Be honest. It is hard to imagine how a serious Christian, who lives humbly, and possesses a keen intellectual interest in the law or public service, can actually serve in our present context. The partisanship of the present time, as well as the alt-truths parroted by many Christians, makes it terribly hard for me to conceive of a life well-lived in this arena. I can think of only a few Americans I know who’ve done so for decades thus James Mackay, who has done so in an even more secularized society than our own, stands out to me as a role model.
Make no mistake about it. Our society has widely embraced secularism. At the same time religious conservatives, of various kinds and backgrounds, still seek to retain a power in the civil realm. The outcomes they desire for our society, both morally and socially, are not always consistent with Christian truth and witness. How then do we address the tension between secularism and various Christian attempts to control the outcomes of civil and social life? Behind the assumption that there is a radical split between the public realm of “facts” and the private (religious) realm of “values” lies a major problem. Less lie Newbigin saw this ver clear when he said that “the rival truth claims of the different religions are not felt to call for argument or resolution; they are simply part of the mosaic – or perhaps one should say kaleidoscope – of different values that make up the whole pattern” (quoted by Cameron Fraser on page 118). The secularist argument boils down to this – religions are based on private values, thus they are never independently valid. But is this true?
Bishop Newbigin rightly concluded: “No state can be completely secular in the sense that those who exercise power have no beliefs about what is true and no commitment to what they believe to be right” (Fraser, page 118). It is thus forgotten that secularism forgets that ideological pluralism really claims there is no absolute truth. Newbigin rightly concludes, “The difference is not between those who rely on dogma and those who don’t. It’s the difference between those who know what dogma is they are relying on, and those who do not” (quoted by Fraser, page 119). True tolerance, which I believe to a Western Christian virtue, is actually nourished by deep Christian faith, not by the denial of truth. Newbigin says even a state may acknowledge a religious faith to be true and deliberately provide full security for all of those who hold contrary views. An increasingly multi-cultural American society needs to be nourished by Christian truth and by humble Christian servants of truth. James Mackay is a living model of how to do this in public service.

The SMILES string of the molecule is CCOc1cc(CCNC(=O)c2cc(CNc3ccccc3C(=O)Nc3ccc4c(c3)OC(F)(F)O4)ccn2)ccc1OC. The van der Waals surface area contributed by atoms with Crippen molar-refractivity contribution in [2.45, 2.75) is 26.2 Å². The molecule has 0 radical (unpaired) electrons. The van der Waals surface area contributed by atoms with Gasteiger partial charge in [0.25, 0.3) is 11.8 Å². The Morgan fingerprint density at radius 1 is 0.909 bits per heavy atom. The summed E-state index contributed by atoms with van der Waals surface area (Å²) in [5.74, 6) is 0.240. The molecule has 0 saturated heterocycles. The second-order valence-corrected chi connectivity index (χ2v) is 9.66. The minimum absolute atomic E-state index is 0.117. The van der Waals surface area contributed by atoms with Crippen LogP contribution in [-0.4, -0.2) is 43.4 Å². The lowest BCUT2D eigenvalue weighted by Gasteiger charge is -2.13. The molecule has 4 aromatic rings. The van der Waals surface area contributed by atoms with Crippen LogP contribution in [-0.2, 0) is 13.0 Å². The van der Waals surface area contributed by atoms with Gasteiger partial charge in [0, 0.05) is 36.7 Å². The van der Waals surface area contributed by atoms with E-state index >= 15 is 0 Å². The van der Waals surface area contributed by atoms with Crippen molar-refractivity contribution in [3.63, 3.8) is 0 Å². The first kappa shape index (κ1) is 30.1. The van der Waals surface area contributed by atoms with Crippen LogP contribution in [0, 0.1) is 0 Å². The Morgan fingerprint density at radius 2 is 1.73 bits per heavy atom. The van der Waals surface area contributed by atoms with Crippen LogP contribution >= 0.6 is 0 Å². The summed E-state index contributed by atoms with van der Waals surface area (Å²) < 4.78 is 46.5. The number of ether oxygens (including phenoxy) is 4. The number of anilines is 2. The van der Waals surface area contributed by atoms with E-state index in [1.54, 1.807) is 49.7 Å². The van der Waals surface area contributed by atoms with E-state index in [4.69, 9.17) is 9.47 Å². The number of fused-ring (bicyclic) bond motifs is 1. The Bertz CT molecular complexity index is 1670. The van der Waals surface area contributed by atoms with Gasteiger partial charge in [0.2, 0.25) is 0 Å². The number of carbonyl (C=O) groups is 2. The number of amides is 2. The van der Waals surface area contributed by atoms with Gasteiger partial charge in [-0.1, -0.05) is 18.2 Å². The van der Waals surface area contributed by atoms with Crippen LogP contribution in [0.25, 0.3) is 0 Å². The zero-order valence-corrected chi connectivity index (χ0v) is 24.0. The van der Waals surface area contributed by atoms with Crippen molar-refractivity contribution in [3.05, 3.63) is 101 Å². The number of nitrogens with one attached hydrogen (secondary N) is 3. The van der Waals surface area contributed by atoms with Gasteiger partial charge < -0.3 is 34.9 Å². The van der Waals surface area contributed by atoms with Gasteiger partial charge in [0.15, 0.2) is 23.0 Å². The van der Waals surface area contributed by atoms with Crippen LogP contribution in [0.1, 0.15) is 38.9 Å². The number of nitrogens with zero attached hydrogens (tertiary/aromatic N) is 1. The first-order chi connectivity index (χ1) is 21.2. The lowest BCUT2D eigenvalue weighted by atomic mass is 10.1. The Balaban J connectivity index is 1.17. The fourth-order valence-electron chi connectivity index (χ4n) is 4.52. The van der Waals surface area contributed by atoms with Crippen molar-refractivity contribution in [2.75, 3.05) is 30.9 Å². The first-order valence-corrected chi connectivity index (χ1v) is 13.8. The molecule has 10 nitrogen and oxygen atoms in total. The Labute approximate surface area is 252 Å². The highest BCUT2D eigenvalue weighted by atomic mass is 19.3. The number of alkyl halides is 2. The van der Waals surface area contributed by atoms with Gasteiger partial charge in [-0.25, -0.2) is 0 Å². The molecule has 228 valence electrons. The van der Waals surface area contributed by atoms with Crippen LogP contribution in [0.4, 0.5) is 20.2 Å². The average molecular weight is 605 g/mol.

Cameron Fraser shows how Lord Mackay has “been there” (Sinclair Ferguson’s words) for a lifetime and he has always sought to be faithfully there. This is much harder to do than most of us realize. This book shows you how a gracious Christian, with a heart for the gospel and the work of evangelism, can also serve his neighbors in serious and deeply important ways that allow the light of faith to shine brightly in increasing secular context. I highly commend this little book.